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Revel With Ancients At The Ouidah Voodoo Festival In January

Revel With Ancients At The Ouidah Voodoo Festival In January
Wooden voodoo dolls at a fetish market, Photo Credit: Shutterstock

This annual fixture in Benin pulls tens of thousands to commemorate voodoo culture and the millions uprooted by the African slave trade

OT Staff
January 08 , 2020
03 Min Read

Benin is widely regarded as the birthplace of West African Vodun, popularly known as voodoo. If you’re travelling in or around the country on January 10, the one place you should visit is the town of Ouidah for the Fête du Vodoun, or the Ouidah Voodoo Festival. One of the largest tourist draws in Benin, it is a cultural fete organised by the Fon people, who are a major African ethnolinguistic group.

Beninese women in traditional attire during the festival

The Voodoo Festival is a public holiday celebrated all over the country, but Ouidah’s processions are most well-known. It begins with the slaughter of a goat—ritualistic animal sacrifice is common in Vodun. The festival uses singing, dancing, processions and imbibing of alcohol to honour the history of the religion in West Africa. It also pays respect to those whose lives were destroyed by the slave trade. The chief priest or feticheur at Ouidah is Dagbo Houno, who presides over the festival. He kicks off the main procession after paying respects to fetishes at the Temple of Pythons. The procession takes the route on which slaves were transported from Benin to the west, and ends at Ouidah beach which overlooks the Atlantic Ocean. Various Vodun delegations arrive here to pay tribute to Dagbo and other powerful feticheurs. Visitors can spot ceremonial drums, traditional masks, colourful outfits and jewellery as part of the fete. Other common sights are zangbetos, vodun night watchmen whose outfits resemble haystacks, ritual animal sacrifices (they can be quite unsettling for foreign tourists), and worshippers dressed as clan spirits.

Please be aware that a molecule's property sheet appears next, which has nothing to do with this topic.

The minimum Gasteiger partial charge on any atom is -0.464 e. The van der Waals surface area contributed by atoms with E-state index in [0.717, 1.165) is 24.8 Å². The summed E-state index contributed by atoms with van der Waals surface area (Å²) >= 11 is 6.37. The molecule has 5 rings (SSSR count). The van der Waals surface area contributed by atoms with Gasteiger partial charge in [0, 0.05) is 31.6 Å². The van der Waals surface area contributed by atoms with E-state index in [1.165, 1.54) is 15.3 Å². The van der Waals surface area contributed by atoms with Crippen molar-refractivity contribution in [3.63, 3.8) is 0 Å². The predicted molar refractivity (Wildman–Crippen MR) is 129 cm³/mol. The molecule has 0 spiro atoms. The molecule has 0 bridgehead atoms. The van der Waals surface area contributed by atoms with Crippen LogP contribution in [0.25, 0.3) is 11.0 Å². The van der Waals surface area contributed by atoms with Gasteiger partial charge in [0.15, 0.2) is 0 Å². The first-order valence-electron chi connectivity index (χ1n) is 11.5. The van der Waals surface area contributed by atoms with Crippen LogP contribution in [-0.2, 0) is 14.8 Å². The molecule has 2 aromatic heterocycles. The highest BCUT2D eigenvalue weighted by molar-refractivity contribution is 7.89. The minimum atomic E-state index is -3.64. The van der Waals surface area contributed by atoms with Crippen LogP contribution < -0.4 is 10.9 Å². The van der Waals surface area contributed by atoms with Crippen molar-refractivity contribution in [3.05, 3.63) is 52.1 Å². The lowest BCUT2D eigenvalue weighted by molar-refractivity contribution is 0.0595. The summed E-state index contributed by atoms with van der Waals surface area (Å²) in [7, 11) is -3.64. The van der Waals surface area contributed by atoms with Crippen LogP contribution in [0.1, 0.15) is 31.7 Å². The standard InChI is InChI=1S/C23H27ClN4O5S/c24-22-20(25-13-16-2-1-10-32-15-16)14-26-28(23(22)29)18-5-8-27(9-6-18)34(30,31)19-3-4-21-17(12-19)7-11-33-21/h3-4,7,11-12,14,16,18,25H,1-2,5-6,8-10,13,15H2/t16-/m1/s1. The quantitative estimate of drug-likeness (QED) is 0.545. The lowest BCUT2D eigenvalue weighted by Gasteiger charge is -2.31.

Vodun considers all of creation divine, which explains the use of herbal medicines and everday objects in rituals. A variety of talisman, known as ‘fetishes’, are sold in some markets and are believed to hold spirits. The fetishes themselves may be statues or dried human/animal parts. The spirits within each fetish are believed to perform tasks according to their capacity. The hierarchy of the sacred ranges from vodun divinities who control nature, to the spirits of streams, trees and nature, to certain members of a clan, tribe or nation. Dialects, spirits, songs and rituals are used in patterns to pray to the gods, of whom Mawu—depicted as a gentle old woman—is believed to be the divine Creator.  

A ‘zangbeto’ (centre) at the town of Grand Popo during the festival. They are the traditional voodoo watchmen of the night, capable of falling into trances and communing with the spirit world

Vodun is practised by a majority in Benin, and is an official religion with 40 per cent of the population adhering to its traditions. Christian and Muslim communities also include some elements of the religion in their daily life. Since the Fon people also inhabit parts of Togo, Ghana and Nigeria, tour circuits often include trips to these neighbouring countries as part of the festival experience. 

West African Vodun is far removed from the mystical—and often negative—idea of voodoo that cinema and pop culture have disseminated, especially the trope of sticking needles into dolls linked to human victims. The various traditions you will find in Benin were carried over to North America and Caribbean countries during the African slave trade, where a Creole form of voodoo, combining African, Caribbean, Catholic and Native American traditions, can be found today. To reaffirm the place of vodun in Benin’s national identity after colonialism, Ouidah has held an International Vodun Conference every year since 1991. 


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akshaya vengala January 09 , 2020

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